Tuia te rangi e tū iho nei
Tuia te papa e takoto ake nei
Tuia rātou ka riro i te arawhānui a Tāne
I te Muriwaihou, i te pō tiwha
I te pō e okioki ai te moe.
He maimai aroha mō rātou kua ngaro
He maioha ki a tātou, te hunga ora
Te hunga e wawata ana kia tupu anō te ora
Ki ō tātou wai, ki ō tātou whenua, ki tō tātou Ao.
Kāti, tēnā koutou katoa e te hunga e tirotiro mai nei i ēnei kōrero ka takoto atu nei. He pūrongo kōrero tēnei e tukuna ana ki te iwi mō ngā tikanga, mō ngā mahinga hoki e oti ana i runga i te kaupapa e karangatia nei ko ‘Te Kawa Waiora’. Ko te whāinga nui o te kaupapa nei, me pēhea e tupu anō ai te ora me te mauri ki te awa nei o Te Waiora, me ōna tino manga, me ngā wai ririki e rūpeke ana ki a ia. Nā, i te mea, e takea mai ana tēnei wai i ngā awa nei o Mangakāhia, o Wairua, e pā ana hoki tēnei kaupapa ki ērā wai.

E tapaina ana tēnei pūrongo ki te ingoa nei o ‘Ngā Tautohe a Rangiriri’, he whakamaharatanga tēnei ki te tohe, ki te whakahē, ki te parahako a te taniwha nei ki te parunga o ōna wai o Te Wairoa. Hei tohu tēnei tohe mā tātou te tangata.

Tēnā koutou katoa.

This is the first issue of Ngā Tautohe a Rangiriri, an occasional newsletter named for one of Wairoa River’s famous taniwha - particularly for Rangiriri’s protest concerning the deterioration of the Wairoa River.
Understanding the harm that has come to the awa and its tributaries, and what might be done to correct it, is the subject of iwi/hapū led research backed by a number of groups under the Waimā, Waitai, Waiora partnership.

Rangiriri was one of the original protestors against that harm, and against exploitation of the awa. Our research, this newsletter, and the collected voices of the hau kāinga of Wairoa River continue his protest as we aim to return health and mauri to the river.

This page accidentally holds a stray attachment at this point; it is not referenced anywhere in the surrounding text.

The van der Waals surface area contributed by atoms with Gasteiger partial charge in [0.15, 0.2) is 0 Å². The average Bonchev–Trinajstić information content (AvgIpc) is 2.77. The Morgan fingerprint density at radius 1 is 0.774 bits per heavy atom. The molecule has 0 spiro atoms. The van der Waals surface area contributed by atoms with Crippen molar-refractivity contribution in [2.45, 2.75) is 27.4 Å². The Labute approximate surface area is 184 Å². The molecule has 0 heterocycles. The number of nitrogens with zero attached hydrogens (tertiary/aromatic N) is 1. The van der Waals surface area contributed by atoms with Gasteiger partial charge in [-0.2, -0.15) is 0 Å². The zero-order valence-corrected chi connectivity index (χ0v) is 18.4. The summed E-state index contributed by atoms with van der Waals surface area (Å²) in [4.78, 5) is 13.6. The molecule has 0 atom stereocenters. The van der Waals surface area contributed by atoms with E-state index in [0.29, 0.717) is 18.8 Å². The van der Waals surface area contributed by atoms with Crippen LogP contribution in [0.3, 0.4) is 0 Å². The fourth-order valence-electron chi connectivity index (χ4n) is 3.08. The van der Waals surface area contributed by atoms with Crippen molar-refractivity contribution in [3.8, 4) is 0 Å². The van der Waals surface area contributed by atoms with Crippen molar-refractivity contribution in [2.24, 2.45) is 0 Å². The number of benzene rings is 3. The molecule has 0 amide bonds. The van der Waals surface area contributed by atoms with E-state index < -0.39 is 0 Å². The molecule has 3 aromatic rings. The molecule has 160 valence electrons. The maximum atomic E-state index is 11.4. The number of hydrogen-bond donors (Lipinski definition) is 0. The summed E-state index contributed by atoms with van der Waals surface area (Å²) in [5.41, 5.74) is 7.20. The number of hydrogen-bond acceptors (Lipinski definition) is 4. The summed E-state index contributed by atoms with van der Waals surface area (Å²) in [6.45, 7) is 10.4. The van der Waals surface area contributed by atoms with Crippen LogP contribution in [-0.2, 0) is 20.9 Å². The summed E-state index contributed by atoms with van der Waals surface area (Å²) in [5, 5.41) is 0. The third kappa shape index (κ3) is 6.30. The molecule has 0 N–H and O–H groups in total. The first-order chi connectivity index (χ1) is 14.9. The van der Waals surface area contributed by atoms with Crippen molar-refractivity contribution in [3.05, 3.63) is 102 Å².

A rocky start
Covid-19 disrupted our research project as it disrupted everything else, causing delays as our oral researchers, Hineāmaru Davies-Lyndon and Dr Charles Royal, were prevented from the face to face interviews with kaumātua and other knowledgeable people from the region.

These interviews are the heart of the Te Kawa Waiora research project and the story-based kōrero. Fortunately, this was able to be corrected later in the year.

The pandemic also kept Robyn Kāmira from accessing many of the literature resources that were only available to view in person, as libraries and archives closed for lockdown. Again, she was able to remedy this later in the year, resulting in a substantive review of literature pertaining to the awa, its people and its history.

The full paper will be available on the Reconnecting Northland website soon, recounting the many finds Robyn made and cataloguing their unique value to this mahi.

Heaphy, Charles, 1820-1881. Heaphy, Charles 1820-1881 :Cowdie forest on the Wairoa River, Kaipara (Col. Wakefield proceeding to the Bay of Islands) / Chas Heaphy 1840.. Ref: C-025-024. Alexander Turnbull Library, Wellington, New Zealand. /records/22725454
What we have learned so far